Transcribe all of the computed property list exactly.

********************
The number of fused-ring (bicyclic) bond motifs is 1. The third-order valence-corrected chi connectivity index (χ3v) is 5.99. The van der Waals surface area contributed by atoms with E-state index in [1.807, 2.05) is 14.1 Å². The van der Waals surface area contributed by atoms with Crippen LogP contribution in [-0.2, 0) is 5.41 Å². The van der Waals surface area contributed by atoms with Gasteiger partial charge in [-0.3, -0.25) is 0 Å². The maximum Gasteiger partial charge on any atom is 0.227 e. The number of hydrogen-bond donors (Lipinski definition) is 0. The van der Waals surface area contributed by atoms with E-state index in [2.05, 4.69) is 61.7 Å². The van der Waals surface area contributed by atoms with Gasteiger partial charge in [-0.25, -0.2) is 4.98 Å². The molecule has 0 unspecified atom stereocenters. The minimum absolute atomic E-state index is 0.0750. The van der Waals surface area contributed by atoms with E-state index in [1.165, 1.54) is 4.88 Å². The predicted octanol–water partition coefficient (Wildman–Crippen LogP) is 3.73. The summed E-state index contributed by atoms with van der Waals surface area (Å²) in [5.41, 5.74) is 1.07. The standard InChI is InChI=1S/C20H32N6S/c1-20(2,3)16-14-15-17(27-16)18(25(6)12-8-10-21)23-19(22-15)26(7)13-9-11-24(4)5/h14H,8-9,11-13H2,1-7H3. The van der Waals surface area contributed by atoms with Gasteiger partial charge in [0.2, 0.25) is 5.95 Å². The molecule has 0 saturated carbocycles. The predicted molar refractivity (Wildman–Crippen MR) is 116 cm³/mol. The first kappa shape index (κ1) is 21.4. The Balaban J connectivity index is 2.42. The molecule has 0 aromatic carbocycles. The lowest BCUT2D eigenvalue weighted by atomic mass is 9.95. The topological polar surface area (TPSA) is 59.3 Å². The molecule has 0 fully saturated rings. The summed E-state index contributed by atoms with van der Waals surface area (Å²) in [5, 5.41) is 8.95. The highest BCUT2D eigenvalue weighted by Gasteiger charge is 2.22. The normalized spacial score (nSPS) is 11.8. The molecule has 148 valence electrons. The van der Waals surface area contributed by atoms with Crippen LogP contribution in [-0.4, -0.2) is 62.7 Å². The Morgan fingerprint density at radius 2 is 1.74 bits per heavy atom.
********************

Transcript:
The number of fused-ring (bicyclic) bond motifs is 1. The third-order valence-corrected chi connectivity index (χ3v) is 5.99. The van der Waals surface area contributed by atoms with E-state index in [1.807, 2.05) is 14.1 Å². The van der Waals surface area contributed by atoms with Crippen LogP contribution in [-0.2, 0) is 5.41 Å². The van der Waals surface area contributed by atoms with Gasteiger partial charge in [-0.3, -0.25) is 0 Å². The maximum Gasteiger partial charge on any atom is 0.227 e. The number of hydrogen-bond donors (Lipinski definition) is 0. The van der Waals surface area contributed by atoms with E-state index in [2.05, 4.69) is 61.7 Å². The van der Waals surface area contributed by atoms with Gasteiger partial charge in [-0.25, -0.2) is 4.98 Å². The molecule has 0 unspecified atom stereocenters. The minimum absolute atomic E-state index is 0.0750. The van der Waals surface area contributed by atoms with E-state index in [1.165, 1.54) is 4.88 Å². The predicted octanol–water partition coefficient (Wildman–Crippen LogP) is 3.73. The summed E-state index contributed by atoms with van der Waals surface area (Å²) in [5.41, 5.74) is 1.07. The standard InChI is InChI=1S/C20H32N6S/c1-20(2,3)16-14-15-17(27-16)18(25(6)12-8-10-21)23-19(22-15)26(7)13-9-11-24(4)5/h14H,8-9,11-13H2,1-7H3. The van der Waals surface area contributed by atoms with Gasteiger partial charge in [0.2, 0.25) is 5.95 Å². The molecule has 0 saturated carbocycles. The predicted molar refractivity (Wildman–Crippen MR) is 116 cm³/mol. The first kappa shape index (κ1) is 21.4. The Balaban J connectivity index is 2.42. The molecule has 0 aromatic carbocycles. The lowest BCUT2D eigenvalue weighted by atomic mass is 9.95. The topological polar surface area (TPSA) is 59.3 Å². The molecule has 0 fully saturated rings. The summed E-state index contributed by atoms with van der Waals surface area (Å²) in [5, 5.41) is 8.95. The highest BCUT2D eigenvalue weighted by Gasteiger charge is 2.22. The normalized spacial score (nSPS) is 11.8. The molecule has 148 valence electrons. The van der Waals surface area contributed by atoms with Crippen LogP contribution in [-0.4, -0.2) is 62.7 Å². The Morgan fingerprint density at radius 2 is 1.74 bits per heavy atom.